“Mental Capacity Act 2005 code of practice needs revisiting”
The Court of Protection has acknowledged that the Mental Capacity Act 2005 code of practice needs revisiting in relation to Personal Welfare Deputyships (PWDS).
What is a LPA/Deputyship?
If a person has mental capacity, they can make an LPA appointing people of their choosing to manage their property and finance and their health and welfare.
If a person does not have an LPA in place and does not have mental capacity (whether due to never having had capacity, illness or accident) then an application can be made for people to be appointed on the person’s behalf.
Why are PWD Deputyships so hard to gain?
As with LPAs, there are two different types of deputyships; a Property and Financial Affairs Deputyship (PFD) and a PWD.
In 2018 15,906 PFDs were applied for and 12,536 were granted (around 79%) whereas only 992 PWDs were applied for and just 403 granted (around 40%).*
The MCA Code of Practice states that PWDs should only be granted ‘in the most difficult cases’.
This guidance is particularly unpopular with parents of children who were unable to make LPAs due to never having full mental capacity (or losing mental capacity at an early age). These parents often feel excluded from making decisions for their children once they reach the age of 18 as the local council then assumes legal responsibility for the person’s welfare.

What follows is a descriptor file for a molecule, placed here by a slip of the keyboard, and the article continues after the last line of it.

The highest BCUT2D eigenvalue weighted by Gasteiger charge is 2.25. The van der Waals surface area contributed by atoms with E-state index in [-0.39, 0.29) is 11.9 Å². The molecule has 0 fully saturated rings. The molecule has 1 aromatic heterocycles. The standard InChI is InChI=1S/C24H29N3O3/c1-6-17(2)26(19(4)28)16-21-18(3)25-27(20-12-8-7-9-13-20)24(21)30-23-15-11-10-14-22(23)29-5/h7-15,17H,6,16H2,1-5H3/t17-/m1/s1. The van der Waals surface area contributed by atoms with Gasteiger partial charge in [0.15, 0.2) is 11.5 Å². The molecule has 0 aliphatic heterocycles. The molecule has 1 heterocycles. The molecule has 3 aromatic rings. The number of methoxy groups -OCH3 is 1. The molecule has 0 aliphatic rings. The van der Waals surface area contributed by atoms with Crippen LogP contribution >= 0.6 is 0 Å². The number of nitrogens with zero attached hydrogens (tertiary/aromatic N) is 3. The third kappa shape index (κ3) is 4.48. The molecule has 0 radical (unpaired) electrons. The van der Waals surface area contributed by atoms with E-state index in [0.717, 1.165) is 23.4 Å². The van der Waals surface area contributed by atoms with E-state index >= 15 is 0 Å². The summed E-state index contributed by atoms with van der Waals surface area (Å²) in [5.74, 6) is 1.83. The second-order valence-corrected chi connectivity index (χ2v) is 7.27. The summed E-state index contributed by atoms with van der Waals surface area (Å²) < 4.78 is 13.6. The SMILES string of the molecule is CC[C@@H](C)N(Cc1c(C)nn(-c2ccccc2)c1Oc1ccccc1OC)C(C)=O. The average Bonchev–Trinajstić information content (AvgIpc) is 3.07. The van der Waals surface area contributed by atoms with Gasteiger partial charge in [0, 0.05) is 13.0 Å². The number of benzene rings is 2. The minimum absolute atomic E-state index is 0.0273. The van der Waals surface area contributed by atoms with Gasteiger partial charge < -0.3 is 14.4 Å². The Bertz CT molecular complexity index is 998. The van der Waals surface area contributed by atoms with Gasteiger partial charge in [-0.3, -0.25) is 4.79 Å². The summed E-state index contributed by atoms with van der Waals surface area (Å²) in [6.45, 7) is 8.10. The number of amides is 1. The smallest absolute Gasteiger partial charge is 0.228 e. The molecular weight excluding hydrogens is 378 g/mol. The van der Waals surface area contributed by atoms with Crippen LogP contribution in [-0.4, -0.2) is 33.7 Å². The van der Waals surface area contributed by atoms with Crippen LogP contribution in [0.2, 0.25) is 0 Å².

Re Lawson, Mottram and Hopton (2019 EWCOP22)
The recent case of Re Lawson, Mottram and Hopton dealt with three applications for permission to apply for the appointment of PWDs by the family members of three young adults. The preliminary issue was “What is the correct approach to determining whether a welfare deputy should be appointed?”
Hayden J found that whilst in most cases, he felt it was unlikely in the best interests of the protected person for a PWD to be granted, he noted that the code of practice is guidance, not statute, and each case should be considered on its individual merits. The paragraph in the code of practice seems to create a bias or starting point that PWDs should not be granted and Hayden J stated that this paragraph “requires to be revisited”.
It remains to be seen when or even whether the code will be revisited.
What else can be done?
If possible, get an LPA in place.
In cases where adults do have mental capacity and want their family members to have authority to be involved in their personal welfare, a Health and Welfare LPA should be considered as soon as possible.
If capacity has been lost (whether through accident or illness) or was never established (e.g. lack of mental capacity from birth) then parties should consider whether a PWD is appropriate and necessary or whether there are alternative ways in which they can be involved.
Rebecca Dixon is a solicitor in the private client department at Barker Gotelee, Ipswich solicitors.